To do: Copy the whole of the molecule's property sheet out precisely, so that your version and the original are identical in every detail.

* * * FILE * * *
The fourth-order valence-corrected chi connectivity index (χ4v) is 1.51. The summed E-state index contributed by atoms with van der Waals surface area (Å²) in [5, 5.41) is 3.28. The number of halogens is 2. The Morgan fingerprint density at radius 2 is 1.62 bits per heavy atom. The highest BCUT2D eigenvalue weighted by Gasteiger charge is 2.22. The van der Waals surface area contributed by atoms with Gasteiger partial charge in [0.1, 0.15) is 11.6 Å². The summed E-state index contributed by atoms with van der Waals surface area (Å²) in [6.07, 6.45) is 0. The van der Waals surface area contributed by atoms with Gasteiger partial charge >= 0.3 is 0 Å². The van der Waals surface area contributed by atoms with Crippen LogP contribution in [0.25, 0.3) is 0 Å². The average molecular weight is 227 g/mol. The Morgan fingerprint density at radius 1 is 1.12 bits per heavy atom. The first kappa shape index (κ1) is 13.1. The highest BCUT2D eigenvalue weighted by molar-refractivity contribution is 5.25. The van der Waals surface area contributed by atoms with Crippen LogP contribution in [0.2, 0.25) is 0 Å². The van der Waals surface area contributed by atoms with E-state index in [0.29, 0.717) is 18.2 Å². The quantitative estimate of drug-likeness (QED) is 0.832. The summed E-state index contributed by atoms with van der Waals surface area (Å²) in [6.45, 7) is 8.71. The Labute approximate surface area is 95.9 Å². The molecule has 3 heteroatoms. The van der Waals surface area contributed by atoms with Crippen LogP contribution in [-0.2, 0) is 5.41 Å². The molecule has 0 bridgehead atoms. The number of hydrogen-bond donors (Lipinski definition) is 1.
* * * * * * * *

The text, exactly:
The fourth-order valence-corrected chi connectivity index (χ4v) is 1.51. The summed E-state index contributed by atoms with van der Waals surface area (Å²) in [5, 5.41) is 3.28. The number of halogens is 2. The Morgan fingerprint density at radius 2 is 1.62 bits per heavy atom. The highest BCUT2D eigenvalue weighted by Gasteiger charge is 2.22. The van der Waals surface area contributed by atoms with Gasteiger partial charge in [0.1, 0.15) is 11.6 Å². The summed E-state index contributed by atoms with van der Waals surface area (Å²) in [6.07, 6.45) is 0. The van der Waals surface area contributed by atoms with Gasteiger partial charge >= 0.3 is 0 Å². The van der Waals surface area contributed by atoms with Crippen LogP contribution in [0.25, 0.3) is 0 Å². The average molecular weight is 227 g/mol. The Morgan fingerprint density at radius 1 is 1.12 bits per heavy atom. The first kappa shape index (κ1) is 13.1. The highest BCUT2D eigenvalue weighted by molar-refractivity contribution is 5.25. The van der Waals surface area contributed by atoms with Crippen LogP contribution in [0.2, 0.25) is 0 Å². The van der Waals surface area contributed by atoms with E-state index in [0.29, 0.717) is 18.2 Å². The quantitative estimate of drug-likeness (QED) is 0.832. The summed E-state index contributed by atoms with van der Waals surface area (Å²) in [6.45, 7) is 8.71. The Labute approximate surface area is 95.9 Å². The molecule has 3 heteroatoms. The van der Waals surface area contributed by atoms with Crippen LogP contribution in [-0.2, 0) is 5.41 Å². The molecule has 0 bridgehead atoms. The number of hydrogen-bond donors (Lipinski definition) is 1.